Jessica Rogers initiated the Fairness for International Students campaign last year during her term as the International Students Commissioner.
The campaign was meant to raise awareness on the disparities on tuition fees, immigration policies and health insurance between international students and domestic students.
This week, the current International Students Commissioner, Boykin Smith, in collaboration with a task force of engaged students, the Trent International Students’ Association (TISA) and regional groups, continued the Fairness for International Students campaign through a series of events designed to shed light on international student issues at Trent.
One of the principal components of the campaign was a petition drafted by the TCSA, TISA and regional groups that called for regulated international students’ tuition fee increases.
Currently, international student tuition fees can be increased by any percentage at any given time. The petition seeks to regulate the percentage increase to match that of domestic students for the next four years. In other words, if domestic tuition fees increase by three per cent, international tuition fees can increase by a maximum of three per cent accordingly.
Unregulated tuition fees place international students in a precarious condition due the ability of international students to cover the costs of unpredictable tuition fees.
The Fairness for International Students campaign hosted an event every day of the week to raise awareness. On Monday and Tuesday, campaign organizers tabled at Wenjack and in the Bata Library foyer with free candy and baked treats.
The tables featured signs that read ‘Tuition,’ ‘Immigration’ and ‘Health Insurance,’ and behind each sign goodies were segregated between international and domestic. Domestic students were only allowed to take goodies under the ‘Domestic’ label while international students were only allowed to take goodies from the ‘International’ label.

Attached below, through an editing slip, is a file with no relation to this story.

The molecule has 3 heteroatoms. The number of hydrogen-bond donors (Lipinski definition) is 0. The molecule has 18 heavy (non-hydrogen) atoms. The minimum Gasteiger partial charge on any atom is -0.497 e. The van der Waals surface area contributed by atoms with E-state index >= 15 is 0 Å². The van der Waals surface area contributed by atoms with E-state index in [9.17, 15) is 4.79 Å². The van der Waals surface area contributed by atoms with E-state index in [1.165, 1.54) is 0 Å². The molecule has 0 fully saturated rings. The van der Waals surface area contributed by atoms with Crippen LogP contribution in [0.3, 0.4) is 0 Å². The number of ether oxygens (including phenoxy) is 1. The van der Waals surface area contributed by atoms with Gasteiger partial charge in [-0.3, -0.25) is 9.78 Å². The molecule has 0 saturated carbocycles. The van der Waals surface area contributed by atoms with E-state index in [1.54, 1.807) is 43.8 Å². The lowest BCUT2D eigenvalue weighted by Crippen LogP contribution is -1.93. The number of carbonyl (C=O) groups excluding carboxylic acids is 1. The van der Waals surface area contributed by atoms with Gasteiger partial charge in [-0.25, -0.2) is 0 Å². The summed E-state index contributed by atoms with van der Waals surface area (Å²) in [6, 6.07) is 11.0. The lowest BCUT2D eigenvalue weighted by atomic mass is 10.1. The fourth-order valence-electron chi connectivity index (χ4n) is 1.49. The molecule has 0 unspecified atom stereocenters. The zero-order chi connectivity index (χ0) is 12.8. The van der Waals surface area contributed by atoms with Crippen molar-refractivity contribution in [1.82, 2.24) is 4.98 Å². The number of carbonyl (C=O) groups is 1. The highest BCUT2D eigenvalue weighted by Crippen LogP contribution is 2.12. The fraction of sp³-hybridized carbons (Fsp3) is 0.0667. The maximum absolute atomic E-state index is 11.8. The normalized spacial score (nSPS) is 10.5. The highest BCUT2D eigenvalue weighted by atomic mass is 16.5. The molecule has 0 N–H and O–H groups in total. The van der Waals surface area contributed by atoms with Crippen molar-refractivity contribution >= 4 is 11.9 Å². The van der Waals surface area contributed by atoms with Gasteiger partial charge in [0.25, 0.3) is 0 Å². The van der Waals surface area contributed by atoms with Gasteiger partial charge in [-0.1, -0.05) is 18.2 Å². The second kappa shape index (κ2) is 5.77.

The purpose of this was to initiate a conversation on fairness of policies in regard to international students in these three areas and to educate both international and domestic students on the disparities created by such policies.
On Wednesday, in light of the Internationalization Review launched by Trent University that included few student voices, the Fairness for International Students campaign hosted its own Internationalization Review that welcomed all students.
Members from TISA, TACSU, HOLA and TSEAO attended the session; as did the incoming International Students Commissioner, exchange students and domestic students alike. The director of Trent International Program (TIP), Dr. Mike Alcott, was also in attendance.
The review began by a statement of the definition of “internationalization” as given from Trent’s administrative body.
This definition included increasing the number of international students on campus and international student enrolment, increasing study abroad programs in a push to create global citizens, including international student perspectives and learning objectives across course curriculums, increasing learning opportunities between people of different countries and increasing opportunities for engagement in international businesses.
Students noted that this definition of internationalization was too narrow and needed to be expanded to include increasing diversity, since increasing the number of international students alone does not necessarily result in a multicultural environment if recruitment efforts focus on specific regions.